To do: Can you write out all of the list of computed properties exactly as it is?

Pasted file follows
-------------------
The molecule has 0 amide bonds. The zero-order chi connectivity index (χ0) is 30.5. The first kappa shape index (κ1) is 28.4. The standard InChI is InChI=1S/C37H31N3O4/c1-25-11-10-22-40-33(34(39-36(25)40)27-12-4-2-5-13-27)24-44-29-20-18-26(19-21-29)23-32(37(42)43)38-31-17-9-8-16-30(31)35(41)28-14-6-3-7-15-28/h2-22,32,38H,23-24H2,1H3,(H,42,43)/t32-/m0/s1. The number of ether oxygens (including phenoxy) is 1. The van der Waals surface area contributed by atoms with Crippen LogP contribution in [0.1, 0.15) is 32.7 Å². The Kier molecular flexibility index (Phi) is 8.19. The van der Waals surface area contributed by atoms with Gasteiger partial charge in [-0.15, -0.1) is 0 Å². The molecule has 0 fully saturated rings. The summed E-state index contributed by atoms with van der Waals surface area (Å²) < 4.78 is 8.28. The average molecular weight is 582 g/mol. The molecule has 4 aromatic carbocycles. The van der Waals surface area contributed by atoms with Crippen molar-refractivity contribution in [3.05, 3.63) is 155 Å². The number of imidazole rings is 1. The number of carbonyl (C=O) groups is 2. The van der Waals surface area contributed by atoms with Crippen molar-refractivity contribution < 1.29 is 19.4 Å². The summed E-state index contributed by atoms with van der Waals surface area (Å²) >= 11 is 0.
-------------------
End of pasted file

The molecule has 0 amide bonds. The zero-order chi connectivity index (χ0) is 30.5. The first kappa shape index (κ1) is 28.4. The standard InChI is InChI=1S/C37H31N3O4/c1-25-11-10-22-40-33(34(39-36(25)40)27-12-4-2-5-13-27)24-44-29-20-18-26(19-21-29)23-32(37(42)43)38-31-17-9-8-16-30(31)35(41)28-14-6-3-7-15-28/h2-22,32,38H,23-24H2,1H3,(H,42,43)/t32-/m0/s1. The number of ether oxygens (including phenoxy) is 1. The van der Waals surface area contributed by atoms with Crippen LogP contribution in [0.1, 0.15) is 32.7 Å². The Kier molecular flexibility index (Phi) is 8.19. The van der Waals surface area contributed by atoms with Gasteiger partial charge in [-0.15, -0.1) is 0 Å². The molecule has 0 fully saturated rings. The summed E-state index contributed by atoms with van der Waals surface area (Å²) < 4.78 is 8.28. The average molecular weight is 582 g/mol. The molecule has 4 aromatic carbocycles. The van der Waals surface area contributed by atoms with Crippen molar-refractivity contribution in [3.05, 3.63) is 155 Å². The number of imidazole rings is 1. The number of carbonyl (C=O) groups is 2. The van der Waals surface area contributed by atoms with Crippen molar-refractivity contribution < 1.29 is 19.4 Å². The summed E-state index contributed by atoms with van der Waals surface area (Å²) >= 11 is 0.